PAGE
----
F1 - Especiales

F1 | Special | MotorLAT editors share their favourite Vettel races and memories

Sebastian Vettel announced last month that he will retire from Formula 1 at the end of the 2022 season. As a tribute, the MotorLAT team shares their best memories and some of the greatest races from the illustrious career of the four-time world champion.

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F1 | Special | MotorLAT editors share their favourite Vettel races and memories
Fuente imagen: Red Bull Content Pool

Sebastian Vettel has been an integral part of Formula 1 and its history ever since he joined the grid in 2007, and it was clear that the German was a star with superb performances on-track, and, more recently, off the track as well, as he proved to be an activist and ally for causes way more important than just sport and racing.

In this article, our editors at MotorLAT take a closer look at some of Vettel’s finest moments during his time in the sport – so far.

Fernanda Álvarez – 2008 Italian GP – The first race win

It was a win of pure pace in the most difficult conditions. He was clearly the dominant driver from Saturday. He needed no mistakes from his competitors to hold on and then, burst onto the scene with a deserved, but lucky, result. No. It was a driver that throughout his rookie season took a car that was by no means a winner and drove it brilliantly to take the chequered flag in first place with a 12-second lead over second place Heikki Kovalainen. On pure pace.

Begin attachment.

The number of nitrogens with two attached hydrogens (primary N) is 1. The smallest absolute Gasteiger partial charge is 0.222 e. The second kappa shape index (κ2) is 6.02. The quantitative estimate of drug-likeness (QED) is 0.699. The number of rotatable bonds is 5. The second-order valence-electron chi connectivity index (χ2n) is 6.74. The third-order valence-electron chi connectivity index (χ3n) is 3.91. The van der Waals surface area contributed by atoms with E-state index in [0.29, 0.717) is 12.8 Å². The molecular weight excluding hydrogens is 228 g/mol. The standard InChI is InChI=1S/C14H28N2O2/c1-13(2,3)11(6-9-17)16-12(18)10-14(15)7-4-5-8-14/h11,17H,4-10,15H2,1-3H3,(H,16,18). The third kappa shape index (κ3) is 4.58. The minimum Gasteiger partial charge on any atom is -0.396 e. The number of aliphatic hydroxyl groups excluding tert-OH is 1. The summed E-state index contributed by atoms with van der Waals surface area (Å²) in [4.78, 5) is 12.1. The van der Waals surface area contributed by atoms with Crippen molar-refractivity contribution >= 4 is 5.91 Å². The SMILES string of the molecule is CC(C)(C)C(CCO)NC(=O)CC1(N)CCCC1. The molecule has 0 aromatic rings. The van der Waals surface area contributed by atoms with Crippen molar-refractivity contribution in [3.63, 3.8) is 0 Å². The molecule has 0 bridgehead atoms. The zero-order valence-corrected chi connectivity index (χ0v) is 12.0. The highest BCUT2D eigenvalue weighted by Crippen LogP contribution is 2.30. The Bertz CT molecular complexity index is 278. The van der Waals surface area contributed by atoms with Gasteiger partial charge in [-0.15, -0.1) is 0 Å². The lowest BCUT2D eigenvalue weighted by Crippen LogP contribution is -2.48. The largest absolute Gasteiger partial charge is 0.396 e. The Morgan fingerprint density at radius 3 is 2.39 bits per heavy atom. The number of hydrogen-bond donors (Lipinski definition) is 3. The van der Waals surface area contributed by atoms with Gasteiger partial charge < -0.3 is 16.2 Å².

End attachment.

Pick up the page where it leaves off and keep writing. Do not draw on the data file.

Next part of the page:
Building a 5-second lead in just 5 laps as soon as the Safety Car allowed the race to start. Giving up the lead only when he made his pit-stop and for only three laps. Being a guy who had not even 50 races under his belt in the pinnacle of motorsport. In none other than "The Temple of Speed".

The legend of Sebastian Vettel was born and it was destined to develop throughout his entire career. Winning as the youngest. And winning everything. Vettel then became both the youngest polesitter (a record he still holds) and the youngest race winner. The rest, as they say, is history.

 

David Coath - 2019 Singapore GP – Last win for Ferrari

Formula One returns to Singapore in 2022 for the first time since Sebastian Vettel claimed victory there in 2019. That weekend is a memorable one in the Sebastian Vettel F1 life story as it saw him claim what would be his last victory for Scuderia Ferrari. On this day, having started P3, Vettel would produce an undercut on his teammate Charles Leclerc (much to the Monegasque racer’s frustration) and also complete a memorable late lunge into the turn seven on Pierre Gasly - which showed the drive and determination of a man on top of his game. All of this contributed to Sebastian Vettel finding his way to P1 when the chequered flag fell and staying there - compared to the farcical scene witnessed three months earlier for the German racer in Montreal.